"Theatre / Opera / Play" Essays

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How Women Are Treated in Frankenstein Essay

Essay  |  4 pages (1,411 words)
Bibliography Sources: 8

SAMPLE TEXT:

Role and Treatment of Women in Mary Shelley's Frankenstein, Or The Modern Prometheus (1818)

Read with gruesome fascination by generations of horror-seekers for nearly two centuries, Mary Shelley's classic novel, Frankenstein, or The Modern Prometheus, describes the animation of a "monster" created by Victor Frankenstein using electricity, a relatively new innovation that was also a source of popular fascination. Moreover,… [read more]


How the U S Resembles 1984 S Oceania Essay

Essay  |  2 pages (604 words)
Bibliography Sources: 1

SAMPLE TEXT:

1984 Writing Assignment

Writing

Orwell's 1984 depicted a totalitarian government of Oceania that controlled the masses and manipulated them into becoming docile vassals of the State. Today's world is not much different from the world imagined by Orwell. This paper will provide three examples of the ways in which the present U.S. government resembles the government of Oceania in 1984.

One major governmental policy of Oceania that can be found in the U.S. today is the policy of engaging in perpetual war. Oceania would conduct "Hate Week" in which it cultivated hatred for the "enemy" among the populace (Orwell, n.d., p. 3), and it would constantly talk up the concept of War is Peace. Today, we have the War on Terror, which is supposed to make the world safer, but so far more acts of terrorism are happening and the Ministry of Peace of Oceania is perfectly reflected in Washington's Defense Department and various other military agencies that wage perpetual war around the globe, whether in the Cold War or in today's War on Terror (Blakinger, 2016). The U.S. has implemented its own version of the Ministry of Peace that is dedicated to waging war on an "elusive" enemy.

Another policy is the constant surveillance of Big Brother. In the U.S. today, surveillance is big business. The NSA has been shown to be keeping tabs on citizens and foreigner dignitaries, thanks to leaks by Snowden (BBC News, 2014). Spying on people and making sure no one is doing anything the government does not like has become a top priority of the U.S. since 9/11. The Patriot Act has helped the government to implement this surveillance policy. As a result, the country's government looks a lot like Big Brother today, watching everyone all the time.

Oceania's Ministry of Truth is a third aspect…… [read more]


Analyzing Essay Question the Pearl Essay

Essay  |  2 pages (805 words)
Bibliography Sources: 1+

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Pearl' by John Steinbeck, family assumes a truly vital part. The dependability of Kino's family is called into perspective all through the work. The title "The Pearl" is based on the interplay of the Kino's family in the novel and it suggests the theme of the story. In the novel, the family is underprivileged and their living circumstances are difficult. Kino and Juana, desire to provide education to their child in spite of the conditions (Writer Thoughts). There is a particular quote that summarizes it completely. The resolve is aptly summarized with Kino's prediction, "My son will read and open the books, and my son will write and will know writing" (Steinbeck, 2000). And my son will make numbers, and these things will make us free because he will know -- he will know and through him we will know. . . . This is what the pearl will do." All through the novel decision making of Kino's family is based on their familial loyalty. They support Kino in all his endeavors unconditionally. They are united with each other to some extent regarding Kino's development and growth. In present era Kino's family would presumably be called facilitators to some extent. Given the unstinted support of his family, Kino's dangerous interest is permitted to happen with respect to material riches and wealth, for example, the pearl itself. For instance, take Juana, Kino's wife. She looks the possible obscurity in Kino that the pearl introduces and knows the devastation that could happen. However, Kino substantially denied the possibility of a damaging outcome to her. She complies with that conviction and stays quiet. This shows symbolism of the accommodating wife. Despite the fact that Juana, later, believes quietly that Kino's activities will prompt their ruin she keeps her own counsel. At that point, there appears the characters of Juan Tomas, Kino's sibling and his wife Apolonia, in the narrative (Writer Thoughts). As opposed to the Juana, they bolster Kino's decisions with no inquiry. Actually it is Juan himself who goes with Kino to the town to offer the pearl. Again the misplaced conviction emboldens Kino to proceed on his damaging journey. Time comes when the family hut is destroyed by fire and Apolonia's quiet personality and composed dispensation assures guarantee of their survival, Tomas manages to get supplies required for getaway from his industry.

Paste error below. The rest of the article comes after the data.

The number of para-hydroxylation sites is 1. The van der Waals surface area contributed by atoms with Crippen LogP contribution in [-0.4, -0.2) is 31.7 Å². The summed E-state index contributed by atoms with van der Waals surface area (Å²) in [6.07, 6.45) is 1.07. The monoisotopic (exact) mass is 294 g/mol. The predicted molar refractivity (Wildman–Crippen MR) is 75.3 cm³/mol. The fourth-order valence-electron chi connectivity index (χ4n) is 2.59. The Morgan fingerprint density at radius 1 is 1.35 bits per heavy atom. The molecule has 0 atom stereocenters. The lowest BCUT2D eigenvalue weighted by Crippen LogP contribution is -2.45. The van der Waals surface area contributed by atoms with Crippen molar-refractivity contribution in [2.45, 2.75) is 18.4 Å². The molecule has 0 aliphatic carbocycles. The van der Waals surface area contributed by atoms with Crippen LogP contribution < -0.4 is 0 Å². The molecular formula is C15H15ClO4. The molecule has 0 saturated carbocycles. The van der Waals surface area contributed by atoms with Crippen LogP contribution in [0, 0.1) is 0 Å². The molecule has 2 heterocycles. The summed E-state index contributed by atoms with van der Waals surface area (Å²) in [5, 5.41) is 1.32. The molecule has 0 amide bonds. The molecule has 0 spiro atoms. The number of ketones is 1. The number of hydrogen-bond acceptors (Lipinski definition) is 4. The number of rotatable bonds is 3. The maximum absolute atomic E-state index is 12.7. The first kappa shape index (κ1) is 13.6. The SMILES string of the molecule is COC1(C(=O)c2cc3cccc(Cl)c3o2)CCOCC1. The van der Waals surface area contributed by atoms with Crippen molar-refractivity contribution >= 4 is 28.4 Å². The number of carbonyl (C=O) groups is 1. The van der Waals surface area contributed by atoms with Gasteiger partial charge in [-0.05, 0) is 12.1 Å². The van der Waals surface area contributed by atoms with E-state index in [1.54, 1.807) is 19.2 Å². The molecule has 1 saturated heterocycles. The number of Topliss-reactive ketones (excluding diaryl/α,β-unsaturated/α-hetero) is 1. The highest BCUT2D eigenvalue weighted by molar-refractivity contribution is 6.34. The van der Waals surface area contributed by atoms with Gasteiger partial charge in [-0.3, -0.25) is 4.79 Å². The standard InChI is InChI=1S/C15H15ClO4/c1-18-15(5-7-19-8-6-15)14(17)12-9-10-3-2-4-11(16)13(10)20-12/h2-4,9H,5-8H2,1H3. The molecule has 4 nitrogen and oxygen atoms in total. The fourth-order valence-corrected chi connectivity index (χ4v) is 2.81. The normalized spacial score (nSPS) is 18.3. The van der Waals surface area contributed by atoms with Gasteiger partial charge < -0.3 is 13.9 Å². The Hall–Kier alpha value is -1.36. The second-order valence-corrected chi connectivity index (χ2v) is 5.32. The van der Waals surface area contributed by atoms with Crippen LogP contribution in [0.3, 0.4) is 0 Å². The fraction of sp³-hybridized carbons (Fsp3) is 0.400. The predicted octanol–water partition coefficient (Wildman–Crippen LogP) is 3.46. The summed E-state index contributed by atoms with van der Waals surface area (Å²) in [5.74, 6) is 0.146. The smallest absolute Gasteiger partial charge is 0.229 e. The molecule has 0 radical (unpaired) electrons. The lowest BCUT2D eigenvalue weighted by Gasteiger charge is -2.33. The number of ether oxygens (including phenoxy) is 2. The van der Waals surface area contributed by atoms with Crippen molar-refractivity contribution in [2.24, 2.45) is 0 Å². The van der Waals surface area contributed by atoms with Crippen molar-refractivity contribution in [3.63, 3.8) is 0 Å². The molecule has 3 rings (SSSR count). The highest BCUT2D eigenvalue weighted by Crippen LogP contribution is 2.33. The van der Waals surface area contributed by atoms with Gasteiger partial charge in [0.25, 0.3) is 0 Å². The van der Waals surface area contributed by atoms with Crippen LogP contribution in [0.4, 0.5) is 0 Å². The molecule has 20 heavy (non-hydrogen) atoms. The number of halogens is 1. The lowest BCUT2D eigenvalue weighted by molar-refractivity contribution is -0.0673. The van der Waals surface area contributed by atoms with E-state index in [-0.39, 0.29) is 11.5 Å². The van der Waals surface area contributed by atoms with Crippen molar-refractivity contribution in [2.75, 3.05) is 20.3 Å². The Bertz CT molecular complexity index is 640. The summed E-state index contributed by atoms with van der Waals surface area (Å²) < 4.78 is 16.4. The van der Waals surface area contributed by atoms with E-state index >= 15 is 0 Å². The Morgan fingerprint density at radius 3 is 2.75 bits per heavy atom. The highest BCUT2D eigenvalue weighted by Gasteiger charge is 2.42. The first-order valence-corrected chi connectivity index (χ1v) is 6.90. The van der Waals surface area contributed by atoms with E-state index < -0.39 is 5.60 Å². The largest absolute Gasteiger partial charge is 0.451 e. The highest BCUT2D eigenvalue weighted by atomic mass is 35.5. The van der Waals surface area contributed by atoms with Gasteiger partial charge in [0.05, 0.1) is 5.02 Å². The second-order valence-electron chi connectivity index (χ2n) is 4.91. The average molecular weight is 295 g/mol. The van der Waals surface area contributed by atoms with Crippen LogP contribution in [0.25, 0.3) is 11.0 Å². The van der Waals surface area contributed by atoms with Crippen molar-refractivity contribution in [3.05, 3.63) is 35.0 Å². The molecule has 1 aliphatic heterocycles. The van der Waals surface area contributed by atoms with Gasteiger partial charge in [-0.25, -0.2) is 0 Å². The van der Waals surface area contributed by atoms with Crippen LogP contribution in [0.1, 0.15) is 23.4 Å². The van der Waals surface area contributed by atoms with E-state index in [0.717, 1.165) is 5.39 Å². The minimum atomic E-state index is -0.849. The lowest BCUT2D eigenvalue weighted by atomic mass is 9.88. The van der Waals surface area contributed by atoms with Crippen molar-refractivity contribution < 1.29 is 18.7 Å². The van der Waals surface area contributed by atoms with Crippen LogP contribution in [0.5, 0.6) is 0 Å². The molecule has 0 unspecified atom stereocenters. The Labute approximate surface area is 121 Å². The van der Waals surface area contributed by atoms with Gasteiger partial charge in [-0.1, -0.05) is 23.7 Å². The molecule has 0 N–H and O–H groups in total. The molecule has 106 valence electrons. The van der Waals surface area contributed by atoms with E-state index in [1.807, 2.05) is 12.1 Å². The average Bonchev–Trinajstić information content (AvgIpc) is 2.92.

I have two genuine considerations regarding protection of Kino having committed…… [read more]


Hawthorne and Redemption the Scarlet Letter Research Paper

Research Paper  |  7 pages (2,503 words)
Style: MLA  |  Bibliography Sources: 11

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Hawthorne and the Redemptive Aim in the Scarlet Letter